Well, I’m very, very optimistic about conferences in the next five years, I might not have been before the pandemic because there was a lot of chatter and the it there was there was a lot of like, kind of talk about whether or not younger generation saw the point in conferences. And I think we have the answer to that now. They do, because there were a number of people emerging in their professional years. And they attended ILTACon this year and made up part of the 3000 attendees that we had, I think we have an opportunity to continue them. But that potential forward if we approach conference planning correctly, and allow for different ways of delivering messages that possibly get alternative formats, if you will, that get away from the traditional expert classroom kind of thing and allow for expertise to be more of a shared experience, rather than being talked at. So I trying to figure out how to do that effectively, in a conference setting is going to be a challenge because a lot of those rooms just aren’t logistically set up to do that. But I think if conferences evolve in a way that allows for more of that, there’s a real potential for continuing to draw people in and having that in person experience in the learning opportunities and the networking opportunities that are important for both in individuals professional development, and are also important for organizations to build the best employees they can and ideally to retain them by, you know, investing in their development and allowing them to actually attend stuff like that, to grow and learn. So I think this is a rambling answer. But if that’s my you know, this is my future. projection for it is I think conferences will do well, I think they do need to sort out how to make them more engaging and effectively offer alternative formats to the like the head table and the speaker thing because I think that wears then, and I think it wears thin faster with people and the younger generations.

Greg Lambert 29:23
Again, more more words of wisdom. So Martha Breil from Cooley, And now the past co chair of ILTACon, we thank you very much for coming in and taking the time to talk to us.

Marlene Gebauer 29:36
Thank you, Martha.

Martha Breil 29:37
Thanks so much for having me. It’s been fun. Thanks, Marlene. Thanks, Greg.

Marlene Gebauer 29:43
Well, you know rambles can be nice and I think this one was definitely a nice one. I loved hearing, getting the inside scoop from from Martha about ILTACon and all that goes into it. And I also thought was interesting. She’s talking about trying to pivot away from the panels or the talking heads type of thing, because that’s actually something that we did in the session that I was participating in. That was very much. We were talking, we were walking, we were, you know, asking the audience questions, we were polling them. So a lot of different things going on, to keep the audience engaged. And I think and hope that they really appreciated it.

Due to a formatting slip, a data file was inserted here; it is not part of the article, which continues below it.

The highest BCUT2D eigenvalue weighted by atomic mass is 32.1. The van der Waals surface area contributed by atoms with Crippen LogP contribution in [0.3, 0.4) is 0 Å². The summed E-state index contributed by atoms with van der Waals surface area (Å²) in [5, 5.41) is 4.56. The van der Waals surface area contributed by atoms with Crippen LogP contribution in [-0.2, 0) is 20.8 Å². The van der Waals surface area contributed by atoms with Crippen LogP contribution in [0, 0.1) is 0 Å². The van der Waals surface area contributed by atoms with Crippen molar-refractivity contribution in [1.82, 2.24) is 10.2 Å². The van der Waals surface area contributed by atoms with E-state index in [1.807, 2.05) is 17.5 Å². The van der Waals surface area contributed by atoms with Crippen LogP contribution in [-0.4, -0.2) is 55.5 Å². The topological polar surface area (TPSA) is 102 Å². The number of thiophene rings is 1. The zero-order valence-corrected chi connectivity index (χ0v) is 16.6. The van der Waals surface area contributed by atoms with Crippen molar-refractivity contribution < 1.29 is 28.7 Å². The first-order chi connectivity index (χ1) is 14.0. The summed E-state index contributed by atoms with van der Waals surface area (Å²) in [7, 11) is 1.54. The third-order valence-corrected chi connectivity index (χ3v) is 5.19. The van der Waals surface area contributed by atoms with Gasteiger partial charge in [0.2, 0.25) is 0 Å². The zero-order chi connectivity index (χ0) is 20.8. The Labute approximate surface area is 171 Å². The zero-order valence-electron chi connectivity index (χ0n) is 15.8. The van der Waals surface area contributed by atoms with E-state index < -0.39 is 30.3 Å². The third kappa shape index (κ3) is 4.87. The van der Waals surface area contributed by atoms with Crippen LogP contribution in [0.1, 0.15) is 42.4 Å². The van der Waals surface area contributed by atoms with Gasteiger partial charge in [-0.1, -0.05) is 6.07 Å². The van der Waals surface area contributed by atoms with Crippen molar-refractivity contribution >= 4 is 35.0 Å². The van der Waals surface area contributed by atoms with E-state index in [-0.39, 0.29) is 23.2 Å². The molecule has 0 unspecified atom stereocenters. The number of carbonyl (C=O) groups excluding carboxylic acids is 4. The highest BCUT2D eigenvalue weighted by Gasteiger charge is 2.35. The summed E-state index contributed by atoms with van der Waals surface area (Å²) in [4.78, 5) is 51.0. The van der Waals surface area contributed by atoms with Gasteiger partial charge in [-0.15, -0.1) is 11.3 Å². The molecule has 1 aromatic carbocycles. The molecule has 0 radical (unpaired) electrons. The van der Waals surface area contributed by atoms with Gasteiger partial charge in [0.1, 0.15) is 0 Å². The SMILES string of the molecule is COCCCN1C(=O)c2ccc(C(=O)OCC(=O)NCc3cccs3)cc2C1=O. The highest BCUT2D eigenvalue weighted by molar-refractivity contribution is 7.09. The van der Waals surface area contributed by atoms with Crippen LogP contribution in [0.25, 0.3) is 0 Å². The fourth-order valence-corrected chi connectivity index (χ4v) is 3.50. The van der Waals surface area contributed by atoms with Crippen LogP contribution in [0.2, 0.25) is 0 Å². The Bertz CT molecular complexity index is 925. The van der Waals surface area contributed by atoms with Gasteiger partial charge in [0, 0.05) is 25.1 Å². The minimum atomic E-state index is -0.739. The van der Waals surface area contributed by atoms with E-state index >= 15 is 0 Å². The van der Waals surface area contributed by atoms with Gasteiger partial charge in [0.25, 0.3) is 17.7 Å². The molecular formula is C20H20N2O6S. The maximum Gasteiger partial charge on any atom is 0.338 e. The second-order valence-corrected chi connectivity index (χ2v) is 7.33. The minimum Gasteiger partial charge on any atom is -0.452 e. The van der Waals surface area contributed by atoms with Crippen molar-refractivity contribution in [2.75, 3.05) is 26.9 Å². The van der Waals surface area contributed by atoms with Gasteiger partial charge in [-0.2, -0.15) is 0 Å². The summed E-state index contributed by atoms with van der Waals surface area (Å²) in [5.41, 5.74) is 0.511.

Greg Lambert 30:26
Yeah. And I think she’s right, in that, you know, especially, it was a question that a lot of us were asking, before we even heard of pandemic was the how do we keep the younger members engaged, because they have a different experience and different expectations. And yeah, learning style for when it comes to conferences, it’s their approach to educational presentations, or, you know, they they come at a different angle than us. And so any changes are probably going to be needed as we go forward. And I think this year, you know, this year, I think people were very hungry to get back in person. Yeah, I’m going to be curious to see how things go next year, and to see whether or not you know, that type of energy and engagement for this type of in person conferences is going to continue? I hope it does, because I enjoy them. But it’d be interesting to see how next year’s conferences go as well.

Marlene Gebauer 31:35
Well, I’m glad to hear that they’re looking, again, at doing workshops. I think that’s, that’s another area where I think I think that that everybody feels that there is a specific sort of value associated with that. And I mean, if you you know, in this example that she gave, if you’re getting your white belt, I mean, you’re you’re attending and no, you’re getting something concrete coming back. So

Greg Lambert 31:59
there’s, there’s out, you know, there’s outcomes, there’s rewards, right? And, and so it’s definitely something I think people are more excited about those types of programs and just sitting back and listening to four people in a moderator.

Marlene Gebauer 32:18
Being a joke, there was four people in a moderator because

Greg Lambert 32:21
we’re super rare. Yeah, I’ve been I’ve been I’ve been on one of those jokes. So

Marlene Gebauer 32:27
I think we’ve been on a few of those jokes.

Greg Lambert 32:30
Well, thanks again to Martha Breil from Cooley and ILTACon for coming in and sharing her experiences with us.

Marlene Gebauer 32:38
And of course, thanks to all of you for taking the time to listen to The Geek in Review podcast. If you enjoy the show, share it with a colleague. We’d love to hear from you. So reach out to us on social media. I can be found at @gebauerm on Twitter,

Greg Lambert 32:52
And I can be reached @glambert on Twitter.

Marlene Gebauer 32:55
Or you can leave us a voicemail on The Geek in Review Hotline at 713-487-7270 and as always, the music you hear is from Jerry David DeCicca Thank you, Jerry.

Greg Lambert 33:07
Thanks, Jerry. All right, Marlene, I will talk to you later.

Marlene Gebauer 33:10
All right, bye bye.